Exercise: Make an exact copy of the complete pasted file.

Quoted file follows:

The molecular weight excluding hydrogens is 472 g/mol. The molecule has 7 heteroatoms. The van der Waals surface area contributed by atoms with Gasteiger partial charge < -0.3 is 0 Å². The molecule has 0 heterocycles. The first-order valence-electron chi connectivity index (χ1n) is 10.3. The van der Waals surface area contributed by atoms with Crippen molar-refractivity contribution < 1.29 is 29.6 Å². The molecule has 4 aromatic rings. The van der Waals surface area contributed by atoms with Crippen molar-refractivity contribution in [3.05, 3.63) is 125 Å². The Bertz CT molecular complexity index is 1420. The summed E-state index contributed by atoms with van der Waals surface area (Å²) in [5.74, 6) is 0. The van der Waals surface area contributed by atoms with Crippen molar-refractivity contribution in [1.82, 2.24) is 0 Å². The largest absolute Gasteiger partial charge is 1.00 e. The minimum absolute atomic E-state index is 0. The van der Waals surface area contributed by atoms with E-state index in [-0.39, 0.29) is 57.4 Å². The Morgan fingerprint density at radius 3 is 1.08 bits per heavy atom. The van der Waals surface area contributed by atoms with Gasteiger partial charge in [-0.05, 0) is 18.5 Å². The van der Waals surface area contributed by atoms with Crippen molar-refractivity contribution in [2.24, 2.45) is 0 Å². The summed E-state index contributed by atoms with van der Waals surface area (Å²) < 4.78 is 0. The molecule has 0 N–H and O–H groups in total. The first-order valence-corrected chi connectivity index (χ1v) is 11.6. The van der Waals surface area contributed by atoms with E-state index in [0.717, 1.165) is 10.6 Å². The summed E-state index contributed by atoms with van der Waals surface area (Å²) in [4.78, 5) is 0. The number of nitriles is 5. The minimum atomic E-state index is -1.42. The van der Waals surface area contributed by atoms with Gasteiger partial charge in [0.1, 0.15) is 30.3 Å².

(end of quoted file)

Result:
The molecular weight excluding hydrogens is 472 g/mol. The molecule has 7 heteroatoms. The van der Waals surface area contributed by atoms with Gasteiger partial charge < -0.3 is 0 Å². The molecule has 0 heterocycles. The first-order valence-electron chi connectivity index (χ1n) is 10.3. The van der Waals surface area contributed by atoms with Crippen molar-refractivity contribution < 1.29 is 29.6 Å². The molecule has 4 aromatic rings. The van der Waals surface area contributed by atoms with Crippen molar-refractivity contribution in [3.05, 3.63) is 125 Å². The Bertz CT molecular complexity index is 1420. The summed E-state index contributed by atoms with van der Waals surface area (Å²) in [5.74, 6) is 0. The van der Waals surface area contributed by atoms with Crippen molar-refractivity contribution in [1.82, 2.24) is 0 Å². The largest absolute Gasteiger partial charge is 1.00 e. The minimum absolute atomic E-state index is 0. The van der Waals surface area contributed by atoms with E-state index in [-0.39, 0.29) is 57.4 Å². The Morgan fingerprint density at radius 3 is 1.08 bits per heavy atom. The van der Waals surface area contributed by atoms with Gasteiger partial charge in [-0.05, 0) is 18.5 Å². The van der Waals surface area contributed by atoms with Crippen molar-refractivity contribution in [2.24, 2.45) is 0 Å². The summed E-state index contributed by atoms with van der Waals surface area (Å²) < 4.78 is 0. The molecule has 0 N–H and O–H groups in total. The first-order valence-corrected chi connectivity index (χ1v) is 11.6. The van der Waals surface area contributed by atoms with E-state index in [0.717, 1.165) is 10.6 Å². The summed E-state index contributed by atoms with van der Waals surface area (Å²) in [4.78, 5) is 0. The number of nitriles is 5. The minimum atomic E-state index is -1.42. The van der Waals surface area contributed by atoms with Gasteiger partial charge in [0.1, 0.15) is 30.3 Å².